Updated Mar 27, 2024 - Business

Cocoa prices flirt with $10K as Easter looms

🍫 Cocoa prices
Source: Yahoo Finance; Chart: Deena Zaidi/Axios Visuals

Cocoa prices extended a torrid rally, briefly setting a new record above $10,000 in a move that makes sweet treats pricier for consumers and chocolate makers alike.

Driving the news: A convergence of factors like production cuts, climate change and an ongoing economic turmoil in Ghana — one of the leading cocoa producing countries — are lighting a fire underneath spot prices.

  • According to Reuters, major cocoa plants in Africa reduced processing because they couldn't afford to buy beans.
  • The crisis is likely to intensify, with Ghana set to lose key funding access allowing it to buy beans, Bloomberg reported.

By the numbers: In the past six weeks, prices of wholesale beans traded in New York have doubled, trading just above $10k per metric on Tuesday before closing slightly below that level — a 250 percent jump from last year.

  • At the time of writing, the cocoa price was around $9,700 per metric ton.

Deep dive: The cocoa crisis has been in the making for a long time, according to Tedd George, founder and chief narrative officer at Kleos Advisory. "We saw it coming and unfortunately, it's played out exactly as everyone said it would."

  • Two-thirds of the world's cocoa comes from Côte d'Ivoire and Ghana. Yet frequent El Niño conditions last year set the world's top cocoa producers into a prolonged dry spell, impacting harvests and production.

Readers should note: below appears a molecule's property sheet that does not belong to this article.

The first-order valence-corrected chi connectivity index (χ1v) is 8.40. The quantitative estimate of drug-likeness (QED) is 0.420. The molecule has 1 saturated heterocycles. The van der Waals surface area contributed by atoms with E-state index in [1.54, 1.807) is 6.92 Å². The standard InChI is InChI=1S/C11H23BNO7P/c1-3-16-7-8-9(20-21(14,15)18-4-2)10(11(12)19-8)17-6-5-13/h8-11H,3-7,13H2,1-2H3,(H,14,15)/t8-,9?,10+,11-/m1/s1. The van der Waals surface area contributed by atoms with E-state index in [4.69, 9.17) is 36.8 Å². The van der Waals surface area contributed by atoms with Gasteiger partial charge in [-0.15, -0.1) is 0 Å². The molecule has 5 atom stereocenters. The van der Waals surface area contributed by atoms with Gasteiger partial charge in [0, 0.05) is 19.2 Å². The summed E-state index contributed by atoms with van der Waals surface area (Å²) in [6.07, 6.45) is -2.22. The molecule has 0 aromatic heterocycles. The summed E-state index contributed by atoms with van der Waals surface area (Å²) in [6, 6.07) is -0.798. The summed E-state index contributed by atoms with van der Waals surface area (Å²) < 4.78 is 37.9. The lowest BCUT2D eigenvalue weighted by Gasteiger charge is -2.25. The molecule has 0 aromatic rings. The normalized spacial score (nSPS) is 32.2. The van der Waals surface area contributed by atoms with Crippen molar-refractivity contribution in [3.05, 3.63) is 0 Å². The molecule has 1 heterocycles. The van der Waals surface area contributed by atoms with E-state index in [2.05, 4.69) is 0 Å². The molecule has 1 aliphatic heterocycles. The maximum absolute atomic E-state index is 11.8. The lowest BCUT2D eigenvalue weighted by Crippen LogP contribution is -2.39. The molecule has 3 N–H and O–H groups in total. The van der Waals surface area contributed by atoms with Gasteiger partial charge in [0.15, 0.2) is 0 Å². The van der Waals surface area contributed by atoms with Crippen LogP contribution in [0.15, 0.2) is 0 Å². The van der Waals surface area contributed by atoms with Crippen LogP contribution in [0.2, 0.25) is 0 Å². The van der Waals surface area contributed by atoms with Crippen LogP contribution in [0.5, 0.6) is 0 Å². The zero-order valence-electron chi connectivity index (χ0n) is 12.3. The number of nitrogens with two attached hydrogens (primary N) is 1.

• George says climate change and changing weather patterns turbo-charged the financial crisis in Ghana, threatening cocoa production.
  • He says local Ghanaian farmers have been unable to restore old trees because it costs too much to buy pesticides; this in turn led to the spread of black pod disease and swollen shoot virus during the last quarter of 2023.
  • This may lead to farmers resorting to smuggling beans to profit from higher prices, because many are currently locked into fixed contracts.

State of play: The Ivory Coast cocoa regulator, Le Conseil Cafe-Cacao, recently stopped selling contracts for cocoa exports forward sales for the 2024-25 season as production numbers drop.

  • Reuters reports that in normal times, the heavily regulated market allows buyers to set pre-agreed prices a year in advance.
  • However, in times of shortage, "the system breaks down" and dealers buy the beans at higher than the pre-agreed prices to secure the delivery.

What they're saying: "At the moment, both Ghana and Cote d'Ivoire are scrambling for beans to meet contracts some even from last season," says George. "That's where there's a real problem."

  • To reduce the cost burden, some candy makers are replacing the ingredient, cutting down on packaging and bar sizes, or using new technologies to make cocoa-free chocolates.
  • Adam Maxwell, whose food tech startup, Voyage Foods, has also reverse-engineered coffee and peanut butter to make said in an emailed statement:"While we can't say for certain, if you look at long-term historical cocoa pricing data, it's not crazy to think prices will be where they are today or even higher."

Yes, but: Approximately 92 percent of Easter-celebrating Americans are still set to purchase candy and chocolate this year, contributing to over $5 billion in confectionery sales during the Easter holiday season, according to the U.S. National Confectioners Association.

What we're watching: Whether chocolate remains affordable for everyone, or ends up becoming a luxury item.

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